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Kingship, Rule & Mythmaking: England, 1065-1307 - HIS00014I

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  • Department: History
  • Module co-ordinator: Dr. Danielle Park
  • Credit value: 20 credits
  • Credit level: I
  • Academic year of delivery: 2018-19

Module will run

Occurrence Teaching cycle
A Autumn Term 2018-19

Module aims

The aims of this module are:

  • To introduce students to important specific historical themes and topics with a clear chronological or geographical focus;
  • To enable them to work on those topics by combining access to the specialised expertise of staff through lectures with their own close study and discussion of issues and reading;
  • To deepen students' understanding and appreciation of a range of historical subjects and issues; and
  • To support students' progression from the broad chronological and conceptual work undertaken at Stage 1 of their programme to more detailed and rigorous study of particular topics.

Module learning outcomes

Students who complete this module successfully will:

  • Have a broad overview of specific historical themes and topics with a clear chronological and geographical focus;
  • Be able to evaluate different interpretations of the subject matter and approaches to it;
  • Gain a critical awareness of the primary material and secondary works used in these interpretations and approaches; and
  • Be able to synthesise information from lectures, discussion groups and reading to make evidence-based arguments both orally and in writing.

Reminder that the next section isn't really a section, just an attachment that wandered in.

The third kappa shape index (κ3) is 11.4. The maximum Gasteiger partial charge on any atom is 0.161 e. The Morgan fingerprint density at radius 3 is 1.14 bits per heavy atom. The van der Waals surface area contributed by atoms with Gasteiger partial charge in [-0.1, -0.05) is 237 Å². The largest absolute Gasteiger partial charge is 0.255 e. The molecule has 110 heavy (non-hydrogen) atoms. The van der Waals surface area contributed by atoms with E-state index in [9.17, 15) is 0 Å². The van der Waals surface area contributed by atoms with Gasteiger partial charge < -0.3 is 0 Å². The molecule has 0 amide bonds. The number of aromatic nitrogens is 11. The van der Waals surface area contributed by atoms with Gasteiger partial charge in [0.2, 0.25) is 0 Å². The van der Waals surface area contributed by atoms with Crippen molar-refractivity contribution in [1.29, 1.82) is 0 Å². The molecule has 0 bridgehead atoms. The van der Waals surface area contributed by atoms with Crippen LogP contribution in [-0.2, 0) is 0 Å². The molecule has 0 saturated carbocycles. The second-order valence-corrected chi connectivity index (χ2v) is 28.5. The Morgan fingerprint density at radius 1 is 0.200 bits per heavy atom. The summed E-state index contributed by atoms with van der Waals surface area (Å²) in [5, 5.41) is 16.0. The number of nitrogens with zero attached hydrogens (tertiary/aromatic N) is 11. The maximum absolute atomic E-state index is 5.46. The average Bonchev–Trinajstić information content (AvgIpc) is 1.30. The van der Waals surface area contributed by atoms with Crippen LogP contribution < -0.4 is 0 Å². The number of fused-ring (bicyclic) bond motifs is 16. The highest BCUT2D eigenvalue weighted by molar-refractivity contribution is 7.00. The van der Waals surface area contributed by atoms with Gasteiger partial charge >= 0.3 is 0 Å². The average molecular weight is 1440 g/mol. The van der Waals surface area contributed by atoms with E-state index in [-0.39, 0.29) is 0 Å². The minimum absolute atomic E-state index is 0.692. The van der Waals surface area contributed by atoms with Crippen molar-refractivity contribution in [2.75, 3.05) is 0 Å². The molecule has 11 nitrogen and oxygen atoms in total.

Module content

The death of Edward the Confessor launched one of the most contested periods of English rule. This module will take us chronologically from the Confessor's death in 1065 to the death of his namesake, Edward I, encompassing years that produced some of England's most famous kings and violent crises. We cover the Norman Conquest and its aftermath, the "anarchy" of King Stephen, murder of Thomas Becket, Magna Carta, rebellion of Simon de Montfort, and the formidable reign of Edward I. We explore the problems of power and the art of rule in medieval England, its castles, alliances, and ruthless ministers, as well as the rebellions that challenged that rule. We also look at the changing stage of English kingship (and queenship) during this period, from the Anglo-Norman realm, to the Angevin Empire and Britain, to think about how territory shaped royal ambition and the means by which kingship was justified.

This period fashioned enduring institutions of English government -- the exchequer, parliament, common law, and Westminster -- and explore how they arose and were used. But it was also a period that produced some of our most popular historical legends. Many are based on actual people or happenings - the Battle of Hastings, "that Troublesome Priest", Richard the Lionheart, "Bad" King John and even King Arthur. We will explore how these relate to our historical sources and as well as to the politics of power in the middle ages.

Teaching Programme:
This 20-credit module consists of 16 twice weekly lectures delivered in weeks 2-9 plus one round-up session in week 10, and eight 90 minute discussion groups.

The lecture programme might include the following:-

Williams I and II (1065-1100)

1. 1066: the Battle of Hastings and its build-up

2. The Norman Conquest: Sources and Problems